First, the link for the first site I created here: dead. I have moved webspace to, but didn't move that page over.

    However, I have created a new site, that is potentially more useful to others, it's an interactive map of Ruby-throated Hummingbird sightings, using the eBird v.1.1 API.

    I also blogged about it here:

    These should both be up for the foreseeable future.


    Tom Auer

    1. Anonymous

      Very very cool, Tom!  What you did is amazing!



  6. Anonymous

    Thanks for the great initiative on api's. Kerala has become the most traveled state when it spoken in terms of a holiday destination especially kerala honeymoon tours

  7. Anonymous

    Thanks for all the work in making this available! I just wanted to let you know we have developed an R package that allows for it to interface with the eBird API. Check it out!

    On a related note, is the AKN API still under development? Seems like the only source of observation data (the histogram) is not being supported anymore...? It would be great to work with that as well.

    Thanks again!

  8. Anonymous

    I'm getting a new Windows Phone 8 and don't see any app that interfaces with EBird... I am a developer and would like to write an app that would allow an ebird user to create an observation list and then upload it to ebird when finished.

    Do you see this a being possible using the API? Do you think Cornell would have any objections to me doing so?  

  9. Anonymous

    Hi all,

    I put together a map-based search tool that focuses on hotspots rather than individual species, letting you view all hotspots within a region, and the breakdown of species seen in any subset of them. See demo here:

    It's still not anywhere near as advanced as I'd like (I'd like to be able to grab ALL data for a period and do something), but it's a start...!

    The codebase is all on github, so feel free to examine or tinker with it.

    - Ben

  10. Anonymous

    I created a really simple find a bird webapp. This was my first coding experince. The user enters the common name, 4 letter 6 letter or sciname of a bird and we return recent sightings based on state. You can check it out here

  11. Anonymous

    I created a really simple find a bird webapp. This was my first coding experince. The user enters the common name, 4 letter 6 letter or sciname of a bird and we return recent sightings based on state. You can check it out here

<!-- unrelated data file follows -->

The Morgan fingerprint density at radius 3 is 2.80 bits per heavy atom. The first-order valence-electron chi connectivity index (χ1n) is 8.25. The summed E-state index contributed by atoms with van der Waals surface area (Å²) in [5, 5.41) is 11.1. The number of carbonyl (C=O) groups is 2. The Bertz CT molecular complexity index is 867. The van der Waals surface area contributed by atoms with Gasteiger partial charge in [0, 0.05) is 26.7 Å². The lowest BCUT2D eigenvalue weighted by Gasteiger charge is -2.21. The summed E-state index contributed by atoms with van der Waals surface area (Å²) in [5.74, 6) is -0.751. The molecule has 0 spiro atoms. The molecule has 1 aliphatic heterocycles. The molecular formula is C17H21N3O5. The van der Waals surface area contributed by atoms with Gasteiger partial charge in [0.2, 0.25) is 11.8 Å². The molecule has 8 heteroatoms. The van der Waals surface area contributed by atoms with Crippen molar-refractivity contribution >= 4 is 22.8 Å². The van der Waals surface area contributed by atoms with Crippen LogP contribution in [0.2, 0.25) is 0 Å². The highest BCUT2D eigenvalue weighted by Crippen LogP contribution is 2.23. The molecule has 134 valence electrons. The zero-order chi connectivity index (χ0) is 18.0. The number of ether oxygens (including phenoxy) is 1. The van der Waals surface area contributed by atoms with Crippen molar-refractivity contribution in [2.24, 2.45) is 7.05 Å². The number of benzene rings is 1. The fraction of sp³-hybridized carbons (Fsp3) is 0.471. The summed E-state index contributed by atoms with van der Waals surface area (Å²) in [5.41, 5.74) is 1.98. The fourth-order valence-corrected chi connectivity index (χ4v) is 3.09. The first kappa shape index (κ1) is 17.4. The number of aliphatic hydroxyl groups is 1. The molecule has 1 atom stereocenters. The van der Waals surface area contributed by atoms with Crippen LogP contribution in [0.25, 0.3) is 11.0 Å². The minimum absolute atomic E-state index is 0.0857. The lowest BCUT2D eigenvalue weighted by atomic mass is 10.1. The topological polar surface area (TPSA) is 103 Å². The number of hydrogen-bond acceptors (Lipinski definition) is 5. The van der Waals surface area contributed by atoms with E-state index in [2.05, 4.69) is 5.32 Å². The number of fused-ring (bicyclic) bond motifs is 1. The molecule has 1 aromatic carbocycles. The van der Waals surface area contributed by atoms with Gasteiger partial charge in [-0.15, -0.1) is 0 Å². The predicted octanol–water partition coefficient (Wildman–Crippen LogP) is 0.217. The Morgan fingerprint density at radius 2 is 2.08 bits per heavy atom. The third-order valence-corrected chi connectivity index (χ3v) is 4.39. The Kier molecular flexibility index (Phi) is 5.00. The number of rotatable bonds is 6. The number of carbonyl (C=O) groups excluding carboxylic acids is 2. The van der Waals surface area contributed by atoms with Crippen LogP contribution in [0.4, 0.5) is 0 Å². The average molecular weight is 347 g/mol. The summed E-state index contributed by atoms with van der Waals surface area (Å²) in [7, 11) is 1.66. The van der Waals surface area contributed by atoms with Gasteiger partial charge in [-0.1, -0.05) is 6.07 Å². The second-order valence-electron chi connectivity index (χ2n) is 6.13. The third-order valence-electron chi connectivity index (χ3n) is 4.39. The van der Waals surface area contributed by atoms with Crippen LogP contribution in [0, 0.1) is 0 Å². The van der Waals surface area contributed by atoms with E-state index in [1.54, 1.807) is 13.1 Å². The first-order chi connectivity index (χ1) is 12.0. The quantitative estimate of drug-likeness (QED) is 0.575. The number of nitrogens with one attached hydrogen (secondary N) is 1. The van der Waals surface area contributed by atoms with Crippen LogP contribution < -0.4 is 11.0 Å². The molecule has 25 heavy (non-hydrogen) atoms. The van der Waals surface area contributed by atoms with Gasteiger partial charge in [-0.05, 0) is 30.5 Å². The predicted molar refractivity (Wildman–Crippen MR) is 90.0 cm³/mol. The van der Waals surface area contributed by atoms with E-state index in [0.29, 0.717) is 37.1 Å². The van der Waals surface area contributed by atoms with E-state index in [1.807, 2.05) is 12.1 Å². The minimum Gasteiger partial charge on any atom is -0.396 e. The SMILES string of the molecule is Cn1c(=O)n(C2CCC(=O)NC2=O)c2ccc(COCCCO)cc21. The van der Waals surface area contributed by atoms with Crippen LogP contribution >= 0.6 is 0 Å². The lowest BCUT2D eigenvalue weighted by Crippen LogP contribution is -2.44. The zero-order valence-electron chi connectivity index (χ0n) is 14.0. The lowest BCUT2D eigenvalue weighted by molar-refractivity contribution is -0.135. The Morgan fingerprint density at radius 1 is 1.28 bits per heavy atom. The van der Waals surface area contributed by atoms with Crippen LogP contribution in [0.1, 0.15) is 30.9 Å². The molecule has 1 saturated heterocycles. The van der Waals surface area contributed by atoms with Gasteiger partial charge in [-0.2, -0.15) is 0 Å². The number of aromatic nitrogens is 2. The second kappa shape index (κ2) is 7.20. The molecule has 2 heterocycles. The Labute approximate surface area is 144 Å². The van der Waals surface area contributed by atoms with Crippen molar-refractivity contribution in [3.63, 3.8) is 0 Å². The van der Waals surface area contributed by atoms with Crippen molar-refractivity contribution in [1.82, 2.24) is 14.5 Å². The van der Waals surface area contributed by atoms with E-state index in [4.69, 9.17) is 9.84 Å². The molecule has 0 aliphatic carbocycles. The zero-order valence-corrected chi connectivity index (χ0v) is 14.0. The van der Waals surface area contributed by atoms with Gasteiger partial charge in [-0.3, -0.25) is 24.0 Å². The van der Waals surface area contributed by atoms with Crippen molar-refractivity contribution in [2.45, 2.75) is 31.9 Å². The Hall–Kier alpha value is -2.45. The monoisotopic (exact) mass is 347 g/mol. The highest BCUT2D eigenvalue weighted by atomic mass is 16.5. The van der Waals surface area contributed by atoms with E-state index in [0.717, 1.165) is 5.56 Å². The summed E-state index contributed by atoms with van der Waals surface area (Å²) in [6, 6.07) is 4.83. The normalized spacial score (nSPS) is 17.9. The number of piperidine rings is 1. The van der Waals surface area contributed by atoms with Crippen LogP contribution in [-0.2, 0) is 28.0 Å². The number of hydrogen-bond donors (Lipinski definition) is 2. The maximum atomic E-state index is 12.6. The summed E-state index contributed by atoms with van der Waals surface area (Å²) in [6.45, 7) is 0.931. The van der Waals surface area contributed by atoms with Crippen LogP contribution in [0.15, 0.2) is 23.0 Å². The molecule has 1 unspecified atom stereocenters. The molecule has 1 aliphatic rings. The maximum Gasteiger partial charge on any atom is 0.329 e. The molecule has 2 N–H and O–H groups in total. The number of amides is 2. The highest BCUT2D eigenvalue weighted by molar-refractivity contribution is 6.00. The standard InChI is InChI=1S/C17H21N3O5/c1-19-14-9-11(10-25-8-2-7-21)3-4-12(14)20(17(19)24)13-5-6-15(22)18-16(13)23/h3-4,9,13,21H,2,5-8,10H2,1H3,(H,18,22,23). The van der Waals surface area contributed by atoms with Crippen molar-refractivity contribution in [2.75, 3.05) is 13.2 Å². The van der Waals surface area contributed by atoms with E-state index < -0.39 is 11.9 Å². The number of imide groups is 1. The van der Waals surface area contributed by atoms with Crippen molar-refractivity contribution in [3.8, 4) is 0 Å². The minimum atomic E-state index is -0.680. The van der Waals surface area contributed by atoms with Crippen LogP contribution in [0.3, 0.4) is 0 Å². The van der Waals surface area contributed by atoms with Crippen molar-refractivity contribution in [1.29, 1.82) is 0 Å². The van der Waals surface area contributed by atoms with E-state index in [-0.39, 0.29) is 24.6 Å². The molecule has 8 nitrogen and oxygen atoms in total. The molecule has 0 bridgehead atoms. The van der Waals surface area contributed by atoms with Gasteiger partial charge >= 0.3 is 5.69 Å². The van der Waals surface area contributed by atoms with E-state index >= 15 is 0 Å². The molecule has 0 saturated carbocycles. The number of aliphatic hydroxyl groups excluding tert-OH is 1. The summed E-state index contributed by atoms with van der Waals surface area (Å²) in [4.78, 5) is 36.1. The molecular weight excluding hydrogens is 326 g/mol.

12. Anonymous

    I'm a new birder who has found the eBird site to be immensely valuable in determining what I likely saw (or am likely to see) at a particular location.

    To make this process quicker, I put together You can click anywhere on the map and a list off all reported species in the past 30 days are presented (within an adjustable radius of 1, 5, or 25 kms).  You can then click on any of the species names to be taken to google image search for that bird to help in identification.  You also can click on the sightings link next to each species to see more detailed information on where and when the sightings occurred.

    Thanks for the API!


  13. Anonymous

  14. Anonymous

    Query API question:

    The URL to query API seems to offer query access to a variety of column headings that relate to data format, data-entry-date and location.  Returned results include the last-name and first-name of the user who entered each particular submission.  But there appears to be no way to query the data by first-name and last-name.

    If first-name and last-name could be added to recent hotspot queries local Audubon Club members (for instance) could see what their friends have been up to recently, in their local region--which many of the users would really like. This is pretty basic social networking stuff. Friends want see what friends are up to.  It wouldn't be hard to offer two more search criteria to the ultimate SELECT statement generated by a URL.  Is there a policy reason not to do this?

  15. Anonymous

    Birding the Cloud Bird Maps

    Explore rarities and hotspots

    Kurt Radamaker